(Vienna, 30 September 2016) A research group at MedUni Vienna has been using Matrix-Assisted Laser Desorption/Ionisation Mass Spectrometry (MALDI-MS) for identifying fungi and yeast cultures. For the very first time, they have tested the potential of using cellular lipid profiles as biomarkers for characterising yeasts and filamentous fungi (MALDI Lipid Phenotyping), as an alternative to "protein biotyping".
Whilst MALDI-MS is already routinely used for identifying bacteria, its application for diagnosing fungi (e.g. yeasts and filamentous fungi) is still in its infancy. By using multi-variant statistics and comparing it with genotypical methods, the group led by Gerald Stübiger was able to show that the lipid profiles allow differentiation of closely related strains of fungi, which only differ from each by virtue of certain lipid molecules.
Matrix-Assisted Laser Desorption/Ionisation Mass Spectrometry (MALDI-MS) represents a robust, sensitive, cost-effective and versatile method of analysis. One advantage of this technique is its ability to simultaneously detect various molecules, such as proteins, lipids, etc. in biological samples (e.g. cell culture, tissue, body fluids, etc.) and so produce a "biomarker profile". This makes MALDI-MS particularly attractive for the purpose of clinical diagnostics.
MedUni Vienna’s Department of Biomedical Imaging and Image-guided Therapy is working on developing this technique and establishing it for various applications at MedUni Vienna. "We managed to take an important step in this direction in 2015 when we established the ‘Laboratory for Clinical MALDI Applications’ within the K1 Center for Biomarker Research in Medicine (CBmed)," explains study author Gerald Stübiger. "We are therefore delighted to present this work from the field of microbiology, which arose out of a collaboration with colleagues at the University of Natural Resources and Applied Life Sciences in Vienna, as well as commercial partners."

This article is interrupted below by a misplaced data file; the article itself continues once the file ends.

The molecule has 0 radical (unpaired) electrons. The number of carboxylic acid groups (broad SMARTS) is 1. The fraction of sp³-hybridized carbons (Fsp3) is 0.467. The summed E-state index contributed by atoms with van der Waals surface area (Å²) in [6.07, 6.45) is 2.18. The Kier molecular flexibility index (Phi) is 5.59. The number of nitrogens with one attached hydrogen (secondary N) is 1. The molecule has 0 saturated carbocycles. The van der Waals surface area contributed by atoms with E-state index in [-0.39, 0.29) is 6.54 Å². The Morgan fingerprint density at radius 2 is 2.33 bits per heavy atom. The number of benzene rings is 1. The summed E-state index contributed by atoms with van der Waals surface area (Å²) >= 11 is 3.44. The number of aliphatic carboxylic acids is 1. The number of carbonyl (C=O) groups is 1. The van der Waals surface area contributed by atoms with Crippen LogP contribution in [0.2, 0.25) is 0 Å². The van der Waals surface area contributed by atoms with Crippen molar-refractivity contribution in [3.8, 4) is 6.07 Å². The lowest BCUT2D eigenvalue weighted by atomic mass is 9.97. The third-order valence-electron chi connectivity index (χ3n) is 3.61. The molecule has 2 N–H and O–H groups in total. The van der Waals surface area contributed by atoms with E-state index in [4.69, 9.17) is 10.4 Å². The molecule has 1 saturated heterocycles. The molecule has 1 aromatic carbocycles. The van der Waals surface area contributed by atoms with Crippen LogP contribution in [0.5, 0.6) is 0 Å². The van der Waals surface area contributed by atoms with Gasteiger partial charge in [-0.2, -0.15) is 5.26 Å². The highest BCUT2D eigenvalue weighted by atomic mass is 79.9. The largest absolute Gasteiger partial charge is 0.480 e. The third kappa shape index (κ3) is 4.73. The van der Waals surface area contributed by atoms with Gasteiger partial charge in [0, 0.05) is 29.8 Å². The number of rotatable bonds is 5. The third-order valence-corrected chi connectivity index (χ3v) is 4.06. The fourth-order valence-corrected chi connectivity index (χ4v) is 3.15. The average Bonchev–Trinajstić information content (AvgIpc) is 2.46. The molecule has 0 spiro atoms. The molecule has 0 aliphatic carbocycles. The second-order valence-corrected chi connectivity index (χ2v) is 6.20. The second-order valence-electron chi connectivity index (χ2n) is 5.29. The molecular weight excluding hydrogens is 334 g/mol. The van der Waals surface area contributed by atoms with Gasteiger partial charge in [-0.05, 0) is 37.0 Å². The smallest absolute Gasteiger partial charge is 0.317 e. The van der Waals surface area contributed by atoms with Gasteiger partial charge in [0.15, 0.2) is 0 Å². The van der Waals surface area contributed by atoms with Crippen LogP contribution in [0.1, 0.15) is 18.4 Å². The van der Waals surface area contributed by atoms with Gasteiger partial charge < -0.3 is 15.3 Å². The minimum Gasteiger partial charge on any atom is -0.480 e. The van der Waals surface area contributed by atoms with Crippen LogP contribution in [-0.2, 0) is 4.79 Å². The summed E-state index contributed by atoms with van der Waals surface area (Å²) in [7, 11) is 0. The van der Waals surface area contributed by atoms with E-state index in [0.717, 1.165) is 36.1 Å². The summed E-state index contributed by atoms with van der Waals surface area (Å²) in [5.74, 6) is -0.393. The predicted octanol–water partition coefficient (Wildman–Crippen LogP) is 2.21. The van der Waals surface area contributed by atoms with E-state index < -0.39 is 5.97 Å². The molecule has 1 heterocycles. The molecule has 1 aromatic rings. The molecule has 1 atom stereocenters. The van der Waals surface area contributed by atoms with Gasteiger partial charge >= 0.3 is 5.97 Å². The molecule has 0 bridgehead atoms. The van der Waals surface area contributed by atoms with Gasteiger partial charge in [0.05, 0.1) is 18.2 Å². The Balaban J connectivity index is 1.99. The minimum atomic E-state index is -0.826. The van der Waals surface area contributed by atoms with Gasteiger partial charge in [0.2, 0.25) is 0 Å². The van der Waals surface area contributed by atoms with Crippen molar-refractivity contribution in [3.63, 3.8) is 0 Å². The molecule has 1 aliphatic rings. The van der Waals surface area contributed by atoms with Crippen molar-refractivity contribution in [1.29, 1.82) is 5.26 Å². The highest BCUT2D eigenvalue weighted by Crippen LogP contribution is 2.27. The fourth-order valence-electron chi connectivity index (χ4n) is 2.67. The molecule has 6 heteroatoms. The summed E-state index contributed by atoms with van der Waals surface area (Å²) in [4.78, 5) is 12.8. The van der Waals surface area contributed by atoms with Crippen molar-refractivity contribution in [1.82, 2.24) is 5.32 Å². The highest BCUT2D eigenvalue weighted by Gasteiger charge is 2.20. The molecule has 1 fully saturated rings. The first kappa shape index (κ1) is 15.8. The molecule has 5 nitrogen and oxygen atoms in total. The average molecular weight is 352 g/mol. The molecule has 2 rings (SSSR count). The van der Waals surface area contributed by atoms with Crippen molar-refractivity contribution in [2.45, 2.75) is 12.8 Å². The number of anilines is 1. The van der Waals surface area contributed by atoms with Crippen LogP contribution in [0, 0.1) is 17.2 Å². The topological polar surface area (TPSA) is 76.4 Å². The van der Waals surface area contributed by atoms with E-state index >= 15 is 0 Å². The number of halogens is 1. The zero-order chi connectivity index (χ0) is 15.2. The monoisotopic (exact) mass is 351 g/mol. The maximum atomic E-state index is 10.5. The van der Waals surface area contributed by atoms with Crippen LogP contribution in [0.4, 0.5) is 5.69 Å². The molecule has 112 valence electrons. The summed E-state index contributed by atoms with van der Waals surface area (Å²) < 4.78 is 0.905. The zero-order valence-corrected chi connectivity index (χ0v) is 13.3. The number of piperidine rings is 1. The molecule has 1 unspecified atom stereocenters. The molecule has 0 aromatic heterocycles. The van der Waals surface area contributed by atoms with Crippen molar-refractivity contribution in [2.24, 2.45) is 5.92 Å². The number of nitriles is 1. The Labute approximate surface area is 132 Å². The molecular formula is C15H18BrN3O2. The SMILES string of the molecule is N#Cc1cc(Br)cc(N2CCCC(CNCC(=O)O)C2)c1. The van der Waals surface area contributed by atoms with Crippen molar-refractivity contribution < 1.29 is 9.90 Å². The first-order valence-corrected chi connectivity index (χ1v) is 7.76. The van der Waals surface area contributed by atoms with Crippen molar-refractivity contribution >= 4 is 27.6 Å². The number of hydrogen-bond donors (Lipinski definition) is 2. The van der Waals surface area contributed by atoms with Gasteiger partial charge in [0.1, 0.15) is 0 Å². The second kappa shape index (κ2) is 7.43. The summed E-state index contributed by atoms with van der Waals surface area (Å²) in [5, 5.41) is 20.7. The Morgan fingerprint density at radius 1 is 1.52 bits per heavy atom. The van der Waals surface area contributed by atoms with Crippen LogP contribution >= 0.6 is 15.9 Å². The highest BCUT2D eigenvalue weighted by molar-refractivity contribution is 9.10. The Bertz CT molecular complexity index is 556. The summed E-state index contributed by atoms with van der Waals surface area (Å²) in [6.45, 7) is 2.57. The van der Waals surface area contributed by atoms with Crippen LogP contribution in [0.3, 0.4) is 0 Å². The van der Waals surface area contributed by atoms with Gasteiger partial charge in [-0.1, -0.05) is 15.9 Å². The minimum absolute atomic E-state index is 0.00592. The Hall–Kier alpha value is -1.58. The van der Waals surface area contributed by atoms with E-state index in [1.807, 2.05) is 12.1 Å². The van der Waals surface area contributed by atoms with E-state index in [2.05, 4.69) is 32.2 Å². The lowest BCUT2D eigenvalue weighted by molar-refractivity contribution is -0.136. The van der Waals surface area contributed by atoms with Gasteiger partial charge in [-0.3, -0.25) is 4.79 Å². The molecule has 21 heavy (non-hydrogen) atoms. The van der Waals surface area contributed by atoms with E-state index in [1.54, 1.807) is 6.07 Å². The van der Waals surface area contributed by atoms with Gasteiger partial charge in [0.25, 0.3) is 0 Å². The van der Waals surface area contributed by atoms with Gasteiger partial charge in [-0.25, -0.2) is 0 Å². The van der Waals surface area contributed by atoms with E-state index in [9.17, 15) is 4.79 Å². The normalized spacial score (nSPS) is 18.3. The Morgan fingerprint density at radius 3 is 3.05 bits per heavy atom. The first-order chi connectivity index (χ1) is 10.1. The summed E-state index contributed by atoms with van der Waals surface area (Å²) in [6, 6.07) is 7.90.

In 2013, the FDA (US Food and Drug Administration) recognised MALDI-MS as a stand-alone diagnostic technique for rapidly identifying microorganisms and today it is used by many laboratories in the area of clinical microbiology. It only requires a small amount of a bacterial culture, which is applied directly onto a specimen holder and put into the mass spectrometer. Then, based on recording of a characteristic protein profile of the bacterial cells, it can be used for identification (protein biotyping). In general, it takes less than one minute to produce this profile.
Wide range of application
Whilst MALDI-MS is already routinely used for identifying bacteria, its application for diagnosing fungi is still in its infancy. The problem here is that the more complex cell wall structure and post-translational modifications of proteins lead to poorer identification rates. It is therefore necessary to optimise the sample preparation technique. The development of new methods has frequently led to important breakthroughs in diagnostics. As an alternative to "protein biotyping", the researchers have now, for the very fist time, tested the potential of using cellular lipid profiles as biomarkers for characterising yeasts and filamentous fungi (e.g. Saccharomyces, Penicillin, Aspergillus, Trichoderma, etc.).
Membrane lipids occur in both prokaryotes and eukaryotes and represent a universal building block in all cellular organisms, where they fulfil key functions in the organisation and regulation of cells. With this in mind, the method can be used for a very wide range of applications, far beyond the area of microorganisms. The method is essentially simple but, for routine use, it requires the integration of software and the development of databases to allow automated data analysis. In order to make progress in this area, further research is envisaged, with support from commercial partners.
Service: Journal of Microbiological Methods
Characterization of Yeasts and Filamentous Fungi using MALDI Lipid Phenotyping
Gerald Stübiger, Michael Wuczkowski, Luis Mancera, Ksenija Lopandic, Katja Sterflinger, Omar Belgacem, Journal of Microbiological Methods 130 (2016) 27–37.